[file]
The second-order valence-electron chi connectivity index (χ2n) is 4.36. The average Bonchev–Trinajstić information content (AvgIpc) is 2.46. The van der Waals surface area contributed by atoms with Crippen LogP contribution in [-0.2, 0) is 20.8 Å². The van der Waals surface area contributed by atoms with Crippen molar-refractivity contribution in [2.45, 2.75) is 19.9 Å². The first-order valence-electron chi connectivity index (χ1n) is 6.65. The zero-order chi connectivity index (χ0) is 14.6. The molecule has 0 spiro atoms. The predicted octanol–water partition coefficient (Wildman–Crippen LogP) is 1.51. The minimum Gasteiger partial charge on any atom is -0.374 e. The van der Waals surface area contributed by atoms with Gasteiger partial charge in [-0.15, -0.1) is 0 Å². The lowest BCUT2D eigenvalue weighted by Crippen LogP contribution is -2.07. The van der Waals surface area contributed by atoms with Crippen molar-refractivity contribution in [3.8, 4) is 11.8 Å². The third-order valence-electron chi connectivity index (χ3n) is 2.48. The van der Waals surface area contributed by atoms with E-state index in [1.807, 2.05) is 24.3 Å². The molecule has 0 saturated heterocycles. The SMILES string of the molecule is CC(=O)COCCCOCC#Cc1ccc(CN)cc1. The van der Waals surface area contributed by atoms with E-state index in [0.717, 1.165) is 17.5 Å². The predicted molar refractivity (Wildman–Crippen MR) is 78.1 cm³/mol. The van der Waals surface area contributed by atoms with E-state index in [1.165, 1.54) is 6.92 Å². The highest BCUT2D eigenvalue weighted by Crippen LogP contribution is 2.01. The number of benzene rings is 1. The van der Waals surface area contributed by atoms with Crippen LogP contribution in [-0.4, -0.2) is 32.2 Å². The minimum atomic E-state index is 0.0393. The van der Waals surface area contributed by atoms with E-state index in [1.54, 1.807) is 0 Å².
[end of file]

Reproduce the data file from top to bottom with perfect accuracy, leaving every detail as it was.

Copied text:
The second-order valence-electron chi connectivity index (χ2n) is 4.36. The average Bonchev–Trinajstić information content (AvgIpc) is 2.46. The van der Waals surface area contributed by atoms with Crippen LogP contribution in [-0.2, 0) is 20.8 Å². The van der Waals surface area contributed by atoms with Crippen molar-refractivity contribution in [2.45, 2.75) is 19.9 Å². The first-order valence-electron chi connectivity index (χ1n) is 6.65. The zero-order chi connectivity index (χ0) is 14.6. The molecule has 0 spiro atoms. The predicted octanol–water partition coefficient (Wildman–Crippen LogP) is 1.51. The minimum Gasteiger partial charge on any atom is -0.374 e. The van der Waals surface area contributed by atoms with Gasteiger partial charge in [-0.15, -0.1) is 0 Å². The lowest BCUT2D eigenvalue weighted by Crippen LogP contribution is -2.07. The van der Waals surface area contributed by atoms with Crippen molar-refractivity contribution in [3.8, 4) is 11.8 Å². The third-order valence-electron chi connectivity index (χ3n) is 2.48. The van der Waals surface area contributed by atoms with E-state index in [1.807, 2.05) is 24.3 Å². The molecule has 0 saturated heterocycles. The SMILES string of the molecule is CC(=O)COCCCOCC#Cc1ccc(CN)cc1. The van der Waals surface area contributed by atoms with E-state index in [0.717, 1.165) is 17.5 Å². The predicted molar refractivity (Wildman–Crippen MR) is 78.1 cm³/mol. The van der Waals surface area contributed by atoms with E-state index in [1.165, 1.54) is 6.92 Å². The highest BCUT2D eigenvalue weighted by Crippen LogP contribution is 2.01. The number of benzene rings is 1. The van der Waals surface area contributed by atoms with Crippen LogP contribution in [-0.4, -0.2) is 32.2 Å². The minimum atomic E-state index is 0.0393. The van der Waals surface area contributed by atoms with E-state index in [1.54, 1.807) is 0 Å².